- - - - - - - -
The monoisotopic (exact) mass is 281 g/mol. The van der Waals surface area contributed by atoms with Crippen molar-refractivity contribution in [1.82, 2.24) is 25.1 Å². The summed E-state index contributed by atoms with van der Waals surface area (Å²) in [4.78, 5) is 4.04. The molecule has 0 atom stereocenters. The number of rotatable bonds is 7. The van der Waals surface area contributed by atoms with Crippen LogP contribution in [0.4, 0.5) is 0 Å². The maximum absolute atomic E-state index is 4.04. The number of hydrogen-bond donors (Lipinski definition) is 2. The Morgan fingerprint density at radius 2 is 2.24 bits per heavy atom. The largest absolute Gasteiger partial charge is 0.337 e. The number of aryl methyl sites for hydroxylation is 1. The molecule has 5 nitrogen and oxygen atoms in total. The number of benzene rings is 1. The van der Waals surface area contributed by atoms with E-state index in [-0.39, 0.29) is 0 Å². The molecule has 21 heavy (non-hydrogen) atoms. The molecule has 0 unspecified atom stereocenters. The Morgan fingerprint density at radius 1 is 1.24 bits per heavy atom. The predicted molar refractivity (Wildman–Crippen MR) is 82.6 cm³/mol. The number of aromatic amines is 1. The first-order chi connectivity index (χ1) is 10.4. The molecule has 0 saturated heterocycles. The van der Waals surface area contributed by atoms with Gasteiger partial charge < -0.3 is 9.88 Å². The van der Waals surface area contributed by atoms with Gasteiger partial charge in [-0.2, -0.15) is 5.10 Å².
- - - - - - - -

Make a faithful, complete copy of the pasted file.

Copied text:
The monoisotopic (exact) mass is 281 g/mol. The van der Waals surface area contributed by atoms with Crippen molar-refractivity contribution in [1.82, 2.24) is 25.1 Å². The summed E-state index contributed by atoms with van der Waals surface area (Å²) in [4.78, 5) is 4.04. The molecule has 0 atom stereocenters. The number of rotatable bonds is 7. The van der Waals surface area contributed by atoms with Crippen LogP contribution in [0.4, 0.5) is 0 Å². The maximum absolute atomic E-state index is 4.04. The number of hydrogen-bond donors (Lipinski definition) is 2. The Morgan fingerprint density at radius 2 is 2.24 bits per heavy atom. The largest absolute Gasteiger partial charge is 0.337 e. The number of aryl methyl sites for hydroxylation is 1. The molecule has 5 nitrogen and oxygen atoms in total. The number of benzene rings is 1. The van der Waals surface area contributed by atoms with E-state index in [-0.39, 0.29) is 0 Å². The molecule has 21 heavy (non-hydrogen) atoms. The molecule has 0 unspecified atom stereocenters. The Morgan fingerprint density at radius 1 is 1.24 bits per heavy atom. The predicted molar refractivity (Wildman–Crippen MR) is 82.6 cm³/mol. The number of aromatic amines is 1. The first-order chi connectivity index (χ1) is 10.4. The molecule has 0 saturated heterocycles. The van der Waals surface area contributed by atoms with Gasteiger partial charge < -0.3 is 9.88 Å². The van der Waals surface area contributed by atoms with Gasteiger partial charge in [-0.2, -0.15) is 5.10 Å².